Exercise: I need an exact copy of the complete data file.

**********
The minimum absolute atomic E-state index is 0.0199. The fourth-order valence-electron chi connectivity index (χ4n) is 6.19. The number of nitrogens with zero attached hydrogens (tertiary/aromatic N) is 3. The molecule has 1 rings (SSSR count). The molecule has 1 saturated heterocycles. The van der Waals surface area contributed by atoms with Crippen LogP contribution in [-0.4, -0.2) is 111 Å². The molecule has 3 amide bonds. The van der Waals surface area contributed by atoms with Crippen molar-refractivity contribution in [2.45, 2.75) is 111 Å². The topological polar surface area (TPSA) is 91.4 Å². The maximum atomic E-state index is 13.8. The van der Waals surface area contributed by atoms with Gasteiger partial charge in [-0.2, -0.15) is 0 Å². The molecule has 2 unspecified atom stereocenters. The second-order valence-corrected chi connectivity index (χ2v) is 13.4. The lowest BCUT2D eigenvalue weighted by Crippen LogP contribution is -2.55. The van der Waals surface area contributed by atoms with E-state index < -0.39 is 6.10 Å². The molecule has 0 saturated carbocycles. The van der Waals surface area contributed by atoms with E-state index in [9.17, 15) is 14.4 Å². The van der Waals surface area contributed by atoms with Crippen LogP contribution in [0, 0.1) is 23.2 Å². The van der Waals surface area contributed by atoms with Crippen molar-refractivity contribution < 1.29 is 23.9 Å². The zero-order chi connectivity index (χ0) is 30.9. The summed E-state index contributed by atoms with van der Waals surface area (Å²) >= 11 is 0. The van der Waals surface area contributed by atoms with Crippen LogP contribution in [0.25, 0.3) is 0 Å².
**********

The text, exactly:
The minimum absolute atomic E-state index is 0.0199. The fourth-order valence-electron chi connectivity index (χ4n) is 6.19. The number of nitrogens with zero attached hydrogens (tertiary/aromatic N) is 3. The molecule has 1 rings (SSSR count). The molecule has 1 saturated heterocycles. The van der Waals surface area contributed by atoms with Crippen LogP contribution in [-0.4, -0.2) is 111 Å². The molecule has 3 amide bonds. The van der Waals surface area contributed by atoms with Crippen molar-refractivity contribution in [2.45, 2.75) is 111 Å². The topological polar surface area (TPSA) is 91.4 Å². The maximum atomic E-state index is 13.8. The van der Waals surface area contributed by atoms with Gasteiger partial charge in [-0.2, -0.15) is 0 Å². The molecule has 2 unspecified atom stereocenters. The second-order valence-corrected chi connectivity index (χ2v) is 13.4. The lowest BCUT2D eigenvalue weighted by Crippen LogP contribution is -2.55. The van der Waals surface area contributed by atoms with E-state index < -0.39 is 6.10 Å². The molecule has 0 saturated carbocycles. The van der Waals surface area contributed by atoms with E-state index in [9.17, 15) is 14.4 Å². The van der Waals surface area contributed by atoms with Crippen LogP contribution in [0, 0.1) is 23.2 Å². The van der Waals surface area contributed by atoms with Crippen molar-refractivity contribution < 1.29 is 23.9 Å². The zero-order chi connectivity index (χ0) is 30.9. The summed E-state index contributed by atoms with van der Waals surface area (Å²) >= 11 is 0. The van der Waals surface area contributed by atoms with Crippen LogP contribution in [0.25, 0.3) is 0 Å².